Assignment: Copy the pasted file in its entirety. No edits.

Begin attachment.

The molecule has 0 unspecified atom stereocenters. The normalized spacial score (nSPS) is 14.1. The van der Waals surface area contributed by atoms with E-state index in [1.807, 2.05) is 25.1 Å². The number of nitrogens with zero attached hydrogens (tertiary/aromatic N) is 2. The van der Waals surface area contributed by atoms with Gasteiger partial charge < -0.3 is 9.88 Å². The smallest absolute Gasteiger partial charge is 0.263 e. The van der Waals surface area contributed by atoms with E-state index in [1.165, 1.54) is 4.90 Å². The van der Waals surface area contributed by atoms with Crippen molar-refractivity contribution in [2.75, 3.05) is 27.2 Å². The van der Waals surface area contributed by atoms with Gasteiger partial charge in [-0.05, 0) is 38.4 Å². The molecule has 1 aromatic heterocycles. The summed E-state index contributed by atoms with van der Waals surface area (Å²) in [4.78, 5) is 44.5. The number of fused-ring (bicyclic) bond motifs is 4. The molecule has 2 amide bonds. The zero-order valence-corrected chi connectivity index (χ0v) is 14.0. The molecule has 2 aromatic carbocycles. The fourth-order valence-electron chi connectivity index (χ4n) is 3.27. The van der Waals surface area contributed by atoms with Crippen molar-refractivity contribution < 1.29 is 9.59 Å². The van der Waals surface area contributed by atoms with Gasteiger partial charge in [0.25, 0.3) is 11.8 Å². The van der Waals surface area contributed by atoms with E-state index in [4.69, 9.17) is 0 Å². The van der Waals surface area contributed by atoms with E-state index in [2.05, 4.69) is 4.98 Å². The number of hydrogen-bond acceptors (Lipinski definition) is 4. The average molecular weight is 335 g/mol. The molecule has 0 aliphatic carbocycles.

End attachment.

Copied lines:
The molecule has 0 unspecified atom stereocenters. The normalized spacial score (nSPS) is 14.1. The van der Waals surface area contributed by atoms with E-state index in [1.807, 2.05) is 25.1 Å². The number of nitrogens with zero attached hydrogens (tertiary/aromatic N) is 2. The van der Waals surface area contributed by atoms with Gasteiger partial charge < -0.3 is 9.88 Å². The smallest absolute Gasteiger partial charge is 0.263 e. The van der Waals surface area contributed by atoms with E-state index in [1.165, 1.54) is 4.90 Å². The van der Waals surface area contributed by atoms with Crippen molar-refractivity contribution in [2.75, 3.05) is 27.2 Å². The van der Waals surface area contributed by atoms with Gasteiger partial charge in [-0.05, 0) is 38.4 Å². The molecule has 1 aromatic heterocycles. The summed E-state index contributed by atoms with van der Waals surface area (Å²) in [4.78, 5) is 44.5. The number of fused-ring (bicyclic) bond motifs is 4. The molecule has 2 amide bonds. The zero-order valence-corrected chi connectivity index (χ0v) is 14.0. The molecule has 2 aromatic carbocycles. The fourth-order valence-electron chi connectivity index (χ4n) is 3.27. The van der Waals surface area contributed by atoms with Crippen molar-refractivity contribution < 1.29 is 9.59 Å². The van der Waals surface area contributed by atoms with Gasteiger partial charge in [0.25, 0.3) is 11.8 Å². The van der Waals surface area contributed by atoms with E-state index in [4.69, 9.17) is 0 Å². The van der Waals surface area contributed by atoms with E-state index in [2.05, 4.69) is 4.98 Å². The number of hydrogen-bond acceptors (Lipinski definition) is 4. The average molecular weight is 335 g/mol. The molecule has 0 aliphatic carbocycles.